For some background, Measure 91 passed in Columbia County with 53 percent in favor.

The Oregon Constitution, Sec. 20, states, “No law shall be passed granting to any citizen or class of citizens privileges ... which, upon the same terms, shall not equally belong to all citizens.” With the passage of Measure 91, marijuana is, under Oregon law, a recreational drug. Alcohol has had this status under law for some time, and rules concerning its manufacture, possession, distribution and public and private usage of alcohol are well established.

Is alcohol restricted to being sold only in areas that are zoned heavy or light industrial? Our local liquor outlet is located in what appears to be a commercial zone, on a main thoroughfare. It seems inevitable that restrictions and privileges concerning retail distribution of these two substances will be aligned constitutionally in our state, for equal protection under the law considerations, so our elected or appointed leaders would do well to heed this electoral result, rather than some of them acting as if they seemingly hope it will go away.

Thomas Finlay

Deer Island

A Willy Vlautin fan

I was very pleased to see your article on Willy Vlautin (see “Award-winning novelist finds comfort, inspiration in rural Columbia County,” Jan. 23). It’s nice to hear about this local talent and how he enjoys living in our community.

If you have never read any of Willy’s novels, you are truly missing out. He writes with heart, passion and grit.

Congratulations to Mr. Vlautin on becoming an Oregon Book Award finalist for fiction. He certainly has my vote!

Pat Cross

Scappoose

Concerned about St. Helens Organics LLC

I am writing this regarding the recent proposal from St. Helens Organic Reycling LLC to cite a compost plant down at Boise Cascade. I have lived here since 1947, and when the pulp process was up and running this town reeked. Any rain, fog, cloudy day made going through town a not so happy experience. Smell was strong enough to actually make your eyes burn and water.

This issue seems to be underway with very little if any public notice. Feels like it’s going on behind closed doors. I am not one of the few who are just now aware of this proposal and in the end, if the boards approve this project, it should ultimately be the decision of the Columbia County voters.

I hear compost facility and I think of Junction City and the stench, as well as the compost industry in Hillsboro or Forest Grove. I’m not sure which it is. However, it’s a no-brainer that compost and garbage stinks.

Portland needs to take responsibility for its compost instead of using St. Helens as it’s dumping ground. Hey, here’s an idea: How about courting some clean industry to our area for a change.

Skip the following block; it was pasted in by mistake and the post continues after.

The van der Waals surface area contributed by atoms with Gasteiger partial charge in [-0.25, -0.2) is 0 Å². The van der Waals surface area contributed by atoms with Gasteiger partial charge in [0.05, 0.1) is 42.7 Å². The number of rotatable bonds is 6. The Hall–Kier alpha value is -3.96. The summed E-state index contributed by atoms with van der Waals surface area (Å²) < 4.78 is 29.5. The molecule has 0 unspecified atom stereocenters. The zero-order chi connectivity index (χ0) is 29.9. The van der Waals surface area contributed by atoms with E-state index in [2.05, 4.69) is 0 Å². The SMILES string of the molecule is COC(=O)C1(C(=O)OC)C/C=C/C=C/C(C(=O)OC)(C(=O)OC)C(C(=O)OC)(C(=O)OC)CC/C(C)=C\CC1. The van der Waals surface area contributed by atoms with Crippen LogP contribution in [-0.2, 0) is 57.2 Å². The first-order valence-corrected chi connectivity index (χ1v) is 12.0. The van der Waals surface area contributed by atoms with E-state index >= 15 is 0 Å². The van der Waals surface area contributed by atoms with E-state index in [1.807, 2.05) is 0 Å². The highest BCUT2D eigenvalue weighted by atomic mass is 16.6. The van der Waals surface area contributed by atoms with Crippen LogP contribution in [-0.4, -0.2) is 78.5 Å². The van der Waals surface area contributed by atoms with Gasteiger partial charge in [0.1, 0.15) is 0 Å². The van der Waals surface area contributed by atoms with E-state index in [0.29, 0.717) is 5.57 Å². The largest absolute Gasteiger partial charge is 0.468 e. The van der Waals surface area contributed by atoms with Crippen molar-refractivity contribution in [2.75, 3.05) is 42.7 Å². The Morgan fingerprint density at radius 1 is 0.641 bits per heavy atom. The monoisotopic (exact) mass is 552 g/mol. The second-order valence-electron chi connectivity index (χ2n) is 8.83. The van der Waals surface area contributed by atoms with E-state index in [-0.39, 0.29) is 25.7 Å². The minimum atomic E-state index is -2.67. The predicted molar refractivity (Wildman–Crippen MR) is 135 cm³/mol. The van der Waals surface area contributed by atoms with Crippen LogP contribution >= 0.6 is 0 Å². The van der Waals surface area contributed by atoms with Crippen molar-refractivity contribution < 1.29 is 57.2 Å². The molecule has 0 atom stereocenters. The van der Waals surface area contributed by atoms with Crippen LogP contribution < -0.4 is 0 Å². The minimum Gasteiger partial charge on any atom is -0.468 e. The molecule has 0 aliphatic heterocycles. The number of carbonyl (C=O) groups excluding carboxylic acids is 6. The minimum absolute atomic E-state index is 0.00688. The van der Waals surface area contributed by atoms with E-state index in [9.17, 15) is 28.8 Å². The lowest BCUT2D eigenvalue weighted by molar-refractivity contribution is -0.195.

Issues pertaining to this proposal should not only address possible smell, but traffic impact, health risks and property value as well as how you are going to get people to move out here when we smell like the inside of a compost can.

Nedra Lambert

St. Helens

[Editor’s note: St. Helens Organic LLC is proposing an anaerobic biogas facility, which is not the same as composting. Such facilities reputedly do not create odor emissions.]

A proposal for Columbia City School

Move only the St. Helens School District office to Columbia City School.

It solves the insurance and bond issues: the school is being used by the district. It eliminates children moving to new schools and disrupting the learning process.

It gives more time to develop a plan for creating a neighborhood K-6, or a STEM (or STEAM) school with qualified students from the general student population, bused to Columbia City with no redistricting. It gives room for a student population increase (with a better economy, hopefully). It provides room for admin and K-6 or STEM (STEAM) together in one building, the best use of the facility.

May need some modification of the building, but not much. It’s mostly ready as is.

Administration offices need a beautiful facility: it’s more professional.

There is no need for redistricting and upsetting the public at this time. There would be no increased busing costs resulting from redistricting.

The Columbia County Education Campus can move into the present admin building, giving a large lunch room and four more bathroom stalls. CCEC can bus to Columbia City to use the field and gym for physical education. It gives time to build a stick-built location for CCEC if planned, though it may not be needed. It makes more money available to do repairs on the current campus that Jared Plahn outlined.

There would be no need to create an additional administrator position at this time.

McBride Elementary School would use a portable classroom for the additional kindergarten class next fall for full-day class. Lewis & Clark Elementary School can handle the full-day kinders in their building.

Rita Biggs

Columbia City

[Editor’s note: This letter was originally sent to the Spotlight in the form of a bulleted list. It has been edited to present its points in a prose format.]

Debunked? I don’t think so

I have to evaluate the credibility of apparently conflicting reports from many sources.

Climate physicist Fred Singer wrote a dedication paragraph: “To those thousands of highly qualified research scientists who have documented physical evidence of the 1,500 year climate cycle from over the entire globe. Hundreds of their studies endorse the reality of this cycle.”

Singer added much more detail to these two sentences.

In his letter of Jan. 30 (Climate change skeptic cited debunked sources”), Mike Herron says the “1,500 year cycles affect climate in the Northern Hemisphere. The Antarctic Vostok ice cores show cycles going in the opposite direction.”

We are discussing 1,500-year cycles, not the summer to winter annual cycle. Does Mr. Herron expect me to believe that Ice Age climate in northern latitudes occur at same time as warming climate in southern latitudes? Some things strain my gullibility past the breaking point.

Eugene A. Oster

Scappoose